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Four teenagers killed in road accident, Royal supports stricter speed limits

Nantes Canal in Rohan, Brittany
Nantes Canal in Rohan, Brittany giteRohan_Flickr

Four teenagers were killed in a road accident on Saturday night, whilst returning home from a private party, in Morbihan, northwest France. 10 others were in a critical condition on Sunday. Meanwhile, France's Ecology minister Segolene Royal has thrown her weight behind calls to reduce road speed limits to 90km. 


The driver, aged 17, didn't have a driving licence. He was one of the four victims of the crash, which has stumped police, who are still determining what exactly happened.

According to the prosecutor of the Republic Yann Le Bris, the accident occured around 1:30 am on Sunday morning, at a hundred yards away from the local police station in Rohan, in Britanny.

The driver apparently lost control of his vehichle- a Berlingo van, said to be overloaded with passengers - which plummeted about twenty meters into a downhill stretch off the main road, Le Bris explained to French reporters.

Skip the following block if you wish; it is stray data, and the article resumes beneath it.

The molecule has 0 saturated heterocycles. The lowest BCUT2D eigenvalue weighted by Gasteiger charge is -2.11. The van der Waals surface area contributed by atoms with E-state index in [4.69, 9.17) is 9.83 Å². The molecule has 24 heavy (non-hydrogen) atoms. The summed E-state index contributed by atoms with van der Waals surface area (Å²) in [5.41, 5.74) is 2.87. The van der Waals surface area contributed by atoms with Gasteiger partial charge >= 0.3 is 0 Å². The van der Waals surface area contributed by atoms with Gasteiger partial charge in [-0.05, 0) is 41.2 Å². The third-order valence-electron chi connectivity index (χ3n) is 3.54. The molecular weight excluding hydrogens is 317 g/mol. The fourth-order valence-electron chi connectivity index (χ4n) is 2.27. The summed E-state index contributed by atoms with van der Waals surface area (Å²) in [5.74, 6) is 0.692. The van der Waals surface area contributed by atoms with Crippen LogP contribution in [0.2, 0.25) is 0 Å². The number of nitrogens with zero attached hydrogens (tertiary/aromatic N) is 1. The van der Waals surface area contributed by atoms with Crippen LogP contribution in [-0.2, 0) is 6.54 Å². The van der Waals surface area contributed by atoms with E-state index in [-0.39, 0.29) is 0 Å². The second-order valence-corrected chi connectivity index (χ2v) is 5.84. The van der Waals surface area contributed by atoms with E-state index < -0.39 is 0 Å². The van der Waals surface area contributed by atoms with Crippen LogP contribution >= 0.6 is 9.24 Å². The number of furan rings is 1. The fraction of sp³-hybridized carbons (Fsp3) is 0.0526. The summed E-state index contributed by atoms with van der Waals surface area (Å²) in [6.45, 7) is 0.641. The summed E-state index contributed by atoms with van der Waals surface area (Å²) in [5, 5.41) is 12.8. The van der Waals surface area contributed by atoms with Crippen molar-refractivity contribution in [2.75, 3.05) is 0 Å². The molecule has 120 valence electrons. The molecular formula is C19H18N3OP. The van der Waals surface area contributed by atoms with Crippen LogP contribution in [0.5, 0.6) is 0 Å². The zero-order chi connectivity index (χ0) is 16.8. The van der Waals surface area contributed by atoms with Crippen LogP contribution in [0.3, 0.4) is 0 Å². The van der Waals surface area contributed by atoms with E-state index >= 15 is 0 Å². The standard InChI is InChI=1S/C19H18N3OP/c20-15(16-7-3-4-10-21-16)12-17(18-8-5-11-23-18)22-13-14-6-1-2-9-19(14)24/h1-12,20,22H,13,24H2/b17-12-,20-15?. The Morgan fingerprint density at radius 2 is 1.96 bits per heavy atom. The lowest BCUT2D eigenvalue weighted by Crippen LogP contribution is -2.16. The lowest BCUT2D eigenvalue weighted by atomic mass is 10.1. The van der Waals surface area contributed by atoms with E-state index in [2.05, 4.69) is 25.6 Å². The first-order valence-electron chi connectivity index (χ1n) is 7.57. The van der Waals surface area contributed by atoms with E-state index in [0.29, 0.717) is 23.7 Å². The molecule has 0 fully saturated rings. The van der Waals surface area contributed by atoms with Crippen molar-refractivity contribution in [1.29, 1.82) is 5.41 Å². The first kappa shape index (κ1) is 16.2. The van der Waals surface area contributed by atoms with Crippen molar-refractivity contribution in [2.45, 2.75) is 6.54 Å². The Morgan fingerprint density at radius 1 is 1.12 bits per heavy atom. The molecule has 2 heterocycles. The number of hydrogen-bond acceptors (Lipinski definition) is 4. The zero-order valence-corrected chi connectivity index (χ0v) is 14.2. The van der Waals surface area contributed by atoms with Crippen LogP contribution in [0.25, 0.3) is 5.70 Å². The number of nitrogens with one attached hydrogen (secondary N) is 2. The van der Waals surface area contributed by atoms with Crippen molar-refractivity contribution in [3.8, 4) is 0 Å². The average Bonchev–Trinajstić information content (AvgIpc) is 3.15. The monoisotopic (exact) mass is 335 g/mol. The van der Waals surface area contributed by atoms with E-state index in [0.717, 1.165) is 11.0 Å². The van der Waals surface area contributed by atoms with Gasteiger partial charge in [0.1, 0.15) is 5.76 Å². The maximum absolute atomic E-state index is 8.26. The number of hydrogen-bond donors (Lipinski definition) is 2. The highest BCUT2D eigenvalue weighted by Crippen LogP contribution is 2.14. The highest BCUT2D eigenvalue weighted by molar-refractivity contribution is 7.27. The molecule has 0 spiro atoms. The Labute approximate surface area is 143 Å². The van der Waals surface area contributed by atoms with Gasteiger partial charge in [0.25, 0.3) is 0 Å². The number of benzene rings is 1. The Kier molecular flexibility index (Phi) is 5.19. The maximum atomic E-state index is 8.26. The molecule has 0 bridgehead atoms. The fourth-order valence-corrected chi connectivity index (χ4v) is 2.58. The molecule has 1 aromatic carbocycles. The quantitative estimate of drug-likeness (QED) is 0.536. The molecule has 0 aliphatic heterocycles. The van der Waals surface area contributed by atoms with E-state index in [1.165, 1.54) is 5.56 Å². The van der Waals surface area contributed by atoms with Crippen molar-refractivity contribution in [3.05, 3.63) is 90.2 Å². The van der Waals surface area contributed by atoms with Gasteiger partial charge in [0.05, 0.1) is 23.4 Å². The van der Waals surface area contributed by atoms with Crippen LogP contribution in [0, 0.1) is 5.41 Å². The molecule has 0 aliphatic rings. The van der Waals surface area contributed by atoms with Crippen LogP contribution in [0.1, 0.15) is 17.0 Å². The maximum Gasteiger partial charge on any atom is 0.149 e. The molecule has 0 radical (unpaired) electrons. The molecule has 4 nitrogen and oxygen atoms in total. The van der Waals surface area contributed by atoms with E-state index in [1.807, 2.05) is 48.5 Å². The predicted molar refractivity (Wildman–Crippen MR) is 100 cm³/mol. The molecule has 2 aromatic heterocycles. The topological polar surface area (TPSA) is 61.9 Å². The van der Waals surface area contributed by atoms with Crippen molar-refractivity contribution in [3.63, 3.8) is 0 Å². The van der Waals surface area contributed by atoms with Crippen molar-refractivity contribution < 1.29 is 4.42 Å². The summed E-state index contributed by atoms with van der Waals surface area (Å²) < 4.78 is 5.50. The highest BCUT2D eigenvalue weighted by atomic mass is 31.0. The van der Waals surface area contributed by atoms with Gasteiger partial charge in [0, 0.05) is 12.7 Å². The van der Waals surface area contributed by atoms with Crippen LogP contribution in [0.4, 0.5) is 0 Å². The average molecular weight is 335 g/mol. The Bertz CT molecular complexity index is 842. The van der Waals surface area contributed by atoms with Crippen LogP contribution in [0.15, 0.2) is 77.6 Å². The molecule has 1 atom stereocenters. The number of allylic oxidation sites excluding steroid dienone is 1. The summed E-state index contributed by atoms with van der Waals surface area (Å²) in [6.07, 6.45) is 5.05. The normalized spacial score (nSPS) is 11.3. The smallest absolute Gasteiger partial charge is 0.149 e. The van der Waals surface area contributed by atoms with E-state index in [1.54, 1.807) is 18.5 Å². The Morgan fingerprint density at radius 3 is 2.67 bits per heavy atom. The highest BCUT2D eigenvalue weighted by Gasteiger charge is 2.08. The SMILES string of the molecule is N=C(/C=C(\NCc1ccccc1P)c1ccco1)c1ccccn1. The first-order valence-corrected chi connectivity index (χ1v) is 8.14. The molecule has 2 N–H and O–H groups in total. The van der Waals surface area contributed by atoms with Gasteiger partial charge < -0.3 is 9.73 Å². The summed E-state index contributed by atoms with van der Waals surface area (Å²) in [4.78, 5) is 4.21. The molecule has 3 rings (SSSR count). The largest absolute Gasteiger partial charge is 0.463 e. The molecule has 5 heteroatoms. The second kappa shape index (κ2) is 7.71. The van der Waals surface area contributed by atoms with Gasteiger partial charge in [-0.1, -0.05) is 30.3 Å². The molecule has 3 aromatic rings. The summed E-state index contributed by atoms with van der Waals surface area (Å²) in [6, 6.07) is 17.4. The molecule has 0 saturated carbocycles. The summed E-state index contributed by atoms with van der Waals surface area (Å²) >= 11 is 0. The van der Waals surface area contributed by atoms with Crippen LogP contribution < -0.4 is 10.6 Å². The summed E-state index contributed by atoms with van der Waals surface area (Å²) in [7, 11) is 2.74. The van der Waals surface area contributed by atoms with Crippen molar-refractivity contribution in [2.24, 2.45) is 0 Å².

According to local police, most of the passengers were aged between 15 and 17 and had been coming back from a "private party."

An enquiry has been opened, and a team of psychiatrists called in to treat the survivors.

For France's interior minister, this accident once again reminds the public of the danger of French roads. "Every year 9 people are killed and 100 others seriously injured," Bernard Cazeneuve said.

Road security has also dominated debate in Valence in south east France this weekend, where the town's mayor is pushing for a 90km cap on motorway speed limits.

"Reducing the speed of vehicles in Valence - one of the most visited regions in Europe-will help reduce pollution," said Nicolas Daragon, the city's mayor. "Because the less speed there is, the less pollution we produce."

On Sunday, he received the endorsement of Ecology minister Segolene Royal. "His initiative shows that local MPs are conscious of the enormous stakes at hand, and are willing to take their responsibilities," she said.

Royal is gearing up for crunch climate talks at the end of the year, and hopes to pass a battery of measures to reduce pollution. Initiatives like that of Daragon could help.

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